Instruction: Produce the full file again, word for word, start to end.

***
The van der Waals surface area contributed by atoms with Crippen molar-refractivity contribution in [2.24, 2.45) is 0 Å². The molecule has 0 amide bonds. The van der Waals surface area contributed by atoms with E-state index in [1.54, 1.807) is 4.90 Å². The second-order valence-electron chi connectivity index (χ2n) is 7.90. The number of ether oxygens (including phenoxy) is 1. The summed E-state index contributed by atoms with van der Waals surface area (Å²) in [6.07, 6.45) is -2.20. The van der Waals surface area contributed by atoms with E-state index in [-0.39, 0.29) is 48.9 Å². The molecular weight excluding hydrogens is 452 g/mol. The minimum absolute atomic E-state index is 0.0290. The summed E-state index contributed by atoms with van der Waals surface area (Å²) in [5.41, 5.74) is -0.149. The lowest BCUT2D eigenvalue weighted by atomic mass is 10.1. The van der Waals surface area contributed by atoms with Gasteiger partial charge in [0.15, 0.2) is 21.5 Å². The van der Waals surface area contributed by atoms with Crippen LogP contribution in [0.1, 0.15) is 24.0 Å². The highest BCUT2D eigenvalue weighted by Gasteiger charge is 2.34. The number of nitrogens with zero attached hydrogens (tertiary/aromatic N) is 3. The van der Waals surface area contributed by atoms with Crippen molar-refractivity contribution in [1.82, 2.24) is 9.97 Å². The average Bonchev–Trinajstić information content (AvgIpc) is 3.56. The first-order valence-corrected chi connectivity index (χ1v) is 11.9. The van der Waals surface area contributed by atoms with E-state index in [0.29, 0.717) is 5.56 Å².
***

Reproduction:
The van der Waals surface area contributed by atoms with Crippen molar-refractivity contribution in [2.24, 2.45) is 0 Å². The molecule has 0 amide bonds. The van der Waals surface area contributed by atoms with E-state index in [1.54, 1.807) is 4.90 Å². The second-order valence-electron chi connectivity index (χ2n) is 7.90. The number of ether oxygens (including phenoxy) is 1. The summed E-state index contributed by atoms with van der Waals surface area (Å²) in [6.07, 6.45) is -2.20. The van der Waals surface area contributed by atoms with E-state index in [-0.39, 0.29) is 48.9 Å². The molecular weight excluding hydrogens is 452 g/mol. The minimum absolute atomic E-state index is 0.0290. The summed E-state index contributed by atoms with van der Waals surface area (Å²) in [5.41, 5.74) is -0.149. The lowest BCUT2D eigenvalue weighted by atomic mass is 10.1. The van der Waals surface area contributed by atoms with Gasteiger partial charge in [0.15, 0.2) is 21.5 Å². The van der Waals surface area contributed by atoms with Crippen LogP contribution in [0.1, 0.15) is 24.0 Å². The highest BCUT2D eigenvalue weighted by Gasteiger charge is 2.34. The number of nitrogens with zero attached hydrogens (tertiary/aromatic N) is 3. The van der Waals surface area contributed by atoms with Crippen molar-refractivity contribution in [1.82, 2.24) is 9.97 Å². The average Bonchev–Trinajstić information content (AvgIpc) is 3.56. The first-order valence-corrected chi connectivity index (χ1v) is 11.9. The van der Waals surface area contributed by atoms with E-state index in [0.29, 0.717) is 5.56 Å².